We all know that exercise is important, but when faced with the choice between exercising out in the cold and staying wrapped up in a warm blanket, most of us choose the blanket every time.
However, after reading about the health benefits of getting outside in cold weather, you’ll have seven reasons to make the better choice next time.
Sunlight is the best way to get vitamin D
Even though vitamin D supplements are widely available, studies show that sun exposure is still the best way to get the vitamin D your body needs to function properly. A supplement may partially counteract reduced vitamin D levels in your body, but they should never replace sun exposure entirely.
Just 10 to 15 minutes of sun exposure daily can provide health benefits for your immune system, bones, teeth, and muscles.
Cold weather burns more calories
Have you ever heard about the weight-loss trick that suggests you drink cold water to burn more calories? The same theory applies to winter weather. If you are cold, it takes more energy to keep your body warm, and that burns more calories.
Even if you don’t need to lose weight, exercising outdoors can boost your heart health by encouraging better blood circulation.
Outdoor exercise in cold weather is energizing
Something about a nip in the air is exciting and full of promise. The snap of cold weather is scientifically shown to boost your mood. According to a 2011 study published in Environmental Science & Technology, our bodies respond better to exercise conducted in outdoor environments.
The study participants preferred exercising outdoors; they were more likely to repeat the exercise if it was conducted outdoors versus exercise routines completed indoors, which bored them.
Cold weather is amazing for your heart
Cold weather makes your body work harder, which may not be healthy constantly, but for short bursts it will encourage your body to build stronger systems and muscles. Cold weather forces your heart to work harder to warm your blood and distribute it properly, which means you are strengthening your heart just by getting out in the cold.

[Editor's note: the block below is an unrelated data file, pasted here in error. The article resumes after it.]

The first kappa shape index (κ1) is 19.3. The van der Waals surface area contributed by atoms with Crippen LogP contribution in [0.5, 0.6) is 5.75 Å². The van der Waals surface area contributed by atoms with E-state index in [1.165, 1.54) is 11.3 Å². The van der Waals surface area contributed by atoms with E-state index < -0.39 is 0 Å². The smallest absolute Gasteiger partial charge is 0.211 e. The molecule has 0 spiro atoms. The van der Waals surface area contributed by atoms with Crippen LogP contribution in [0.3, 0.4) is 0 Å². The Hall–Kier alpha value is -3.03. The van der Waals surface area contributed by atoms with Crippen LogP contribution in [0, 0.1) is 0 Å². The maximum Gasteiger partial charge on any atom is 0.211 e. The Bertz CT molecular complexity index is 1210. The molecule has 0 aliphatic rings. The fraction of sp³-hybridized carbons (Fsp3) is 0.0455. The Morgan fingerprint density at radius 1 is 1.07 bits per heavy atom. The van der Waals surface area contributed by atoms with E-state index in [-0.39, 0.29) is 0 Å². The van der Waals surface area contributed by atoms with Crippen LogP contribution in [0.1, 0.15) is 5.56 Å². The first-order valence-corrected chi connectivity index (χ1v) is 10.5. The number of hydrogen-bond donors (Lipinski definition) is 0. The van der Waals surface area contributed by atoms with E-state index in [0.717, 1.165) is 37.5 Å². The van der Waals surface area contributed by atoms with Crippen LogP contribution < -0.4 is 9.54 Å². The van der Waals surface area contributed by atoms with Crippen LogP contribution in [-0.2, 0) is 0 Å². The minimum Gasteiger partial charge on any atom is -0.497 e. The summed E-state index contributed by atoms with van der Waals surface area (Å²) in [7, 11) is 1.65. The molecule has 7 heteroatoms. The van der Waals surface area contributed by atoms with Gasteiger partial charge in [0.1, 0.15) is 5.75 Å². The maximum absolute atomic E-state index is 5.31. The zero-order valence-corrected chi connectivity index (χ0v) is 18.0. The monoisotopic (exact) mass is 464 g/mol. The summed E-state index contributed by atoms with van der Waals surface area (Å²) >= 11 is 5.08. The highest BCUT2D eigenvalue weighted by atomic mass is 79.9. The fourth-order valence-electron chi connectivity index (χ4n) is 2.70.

Exercising in the cold has even greater heart benefits, and will help keep you warm, too!
Cold air helps you stay hydrated
Winter air is drying, which sounds like a bad thing, but it isn’t, as long as you drink plenty of fluids. Cold air has just enough drying snap that it should trigger your body’s impulse to drink more. However, even if you don’t feel thirsty when you go outside, it is important to make sure you drink often and regularly, particularly if you are engaging in a strenuous activity.
Exposure to cold weather gets easier over time
It seems incredibly bracing when you get out into the cold air for the first time each year, but by March, you will be out in shorts and hardly feel the cold at all, even when it is still 40 degrees. Your body gets used to cold over time, which makes it easier to be outdoors. Eventually, you will get all of the health benefits of cold exposure without even feeling shivery.
Cold weather doesn’t last forever
It’s fun to get outside and enjoy each season as it arrives. Embrace the temperature change and everything it brings, whether it is icicle noses and frozen toes in the winter or sweaty faces during the summer. Outdoor time is healthy for humans any time of year.
Venture outdoors this winter and get some exercise. You may be surprised at how energizing and enjoyable the cold weather can be. Just remember to wear layers and drink plenty of fluids!
—The Alternative Daily